Democrats seeking the Latino vote have big hurdles to jump. They haven’t yet figured out this country is made up of millions of immigrants who work hard, who contribute to the U.S. economy, who aren’t going anywhere, and who ― in many cases ― will eventually become eligible voters. Serious conversations about issues that impact Latinos (particularly immigrant families currently being threatened with all manner of policies and threats under the Trump administration) are often scarce or modeled after a handpicked set of issues, like education and immigration, as if those are the only issues we care about.

Democratic candidate TJ Cox is currently trailing his Republican opponent in California's 21st District, where abou
Bloomberg via Getty Images
Democratic candidate TJ Cox is currently trailing his Republican opponent in California's 21st District, where about 62 percent of eligible voters are Latino.

Until Democrats learn to speak to Latinos in a way that doesn’t pigeonhole us as a homogeneous group, they risk falling into the same trap as they have in previous years. Soft promises on legislation, Spanish language one-liners, and a few Latino surrogates simply won’t be enough to convince Latino voters to show up again for Democrats. As Ed Kilgore at New York Magazine put it, not even the “specter” of Trump was enough to scare Latinos into mobilizing during the 2016 election. 

Political professionals and pundits regularly question why the Latino community doesn’t rush to the polls for Democratic candidates, as if eligible Latino voters are lazy and shiftless. Instead, they should be questioning Democrats’ lack of genuine and sustained concern for the issues Latino voters face ― and why candidates are offering so little to constituents working furiously to make ends meet and keep their families together.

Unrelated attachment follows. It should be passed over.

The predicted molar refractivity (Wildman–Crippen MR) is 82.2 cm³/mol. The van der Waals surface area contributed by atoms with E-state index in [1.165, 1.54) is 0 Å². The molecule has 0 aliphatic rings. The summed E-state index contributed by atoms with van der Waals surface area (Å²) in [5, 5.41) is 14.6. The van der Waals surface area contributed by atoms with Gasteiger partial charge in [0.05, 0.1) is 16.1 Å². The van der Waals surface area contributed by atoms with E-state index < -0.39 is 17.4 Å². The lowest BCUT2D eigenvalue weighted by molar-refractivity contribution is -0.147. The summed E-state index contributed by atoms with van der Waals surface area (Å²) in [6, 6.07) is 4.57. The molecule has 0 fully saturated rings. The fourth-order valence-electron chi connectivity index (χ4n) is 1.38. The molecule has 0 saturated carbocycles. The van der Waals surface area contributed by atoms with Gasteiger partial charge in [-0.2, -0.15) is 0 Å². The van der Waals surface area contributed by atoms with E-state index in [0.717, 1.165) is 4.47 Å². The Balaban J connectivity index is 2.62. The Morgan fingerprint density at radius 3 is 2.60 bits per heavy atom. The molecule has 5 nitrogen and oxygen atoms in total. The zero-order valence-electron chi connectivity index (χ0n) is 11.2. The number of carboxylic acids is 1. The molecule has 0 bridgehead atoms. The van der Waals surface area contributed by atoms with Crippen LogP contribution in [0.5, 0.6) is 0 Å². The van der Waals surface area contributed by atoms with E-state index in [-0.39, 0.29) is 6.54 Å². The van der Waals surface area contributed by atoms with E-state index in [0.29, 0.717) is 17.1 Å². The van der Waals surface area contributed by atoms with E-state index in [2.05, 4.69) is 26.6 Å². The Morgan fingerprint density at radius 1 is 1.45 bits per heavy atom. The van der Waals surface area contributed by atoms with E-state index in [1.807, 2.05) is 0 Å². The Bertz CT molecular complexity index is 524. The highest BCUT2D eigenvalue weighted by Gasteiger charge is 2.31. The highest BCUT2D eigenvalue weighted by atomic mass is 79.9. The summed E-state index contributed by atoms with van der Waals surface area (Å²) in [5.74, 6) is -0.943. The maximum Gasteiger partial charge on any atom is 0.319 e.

The failures of the Democratic Party (and those who cater to its candidates every election cycle) when it comes to Latino voters rest in its lack of forward-facing vision. Until Democrats enshrine issues like immigration reform into the core of their “progressive” values and learn how to talk ― honestly and truthfully ― about the complex issues affecting Latinos, I fear the party will continue to be disappointed by our civic participation.

I’ll be watching the election returns in hopes that candidates who claim to care about families like mine will win public office. But if Democrats see yet another election go by with low Latino voter turnout, it’ll be because they continue to bank on the idea that Latinos will show up simply due to the GOP’s nativist and discriminatory values ― not because Democrats themselves put the work in to earn our votes.

Juan Escalante is an immigrant advocate and online strategist who has been fighting for the Dream Act and pro-immigration policies at all levels of government for the past 10 years.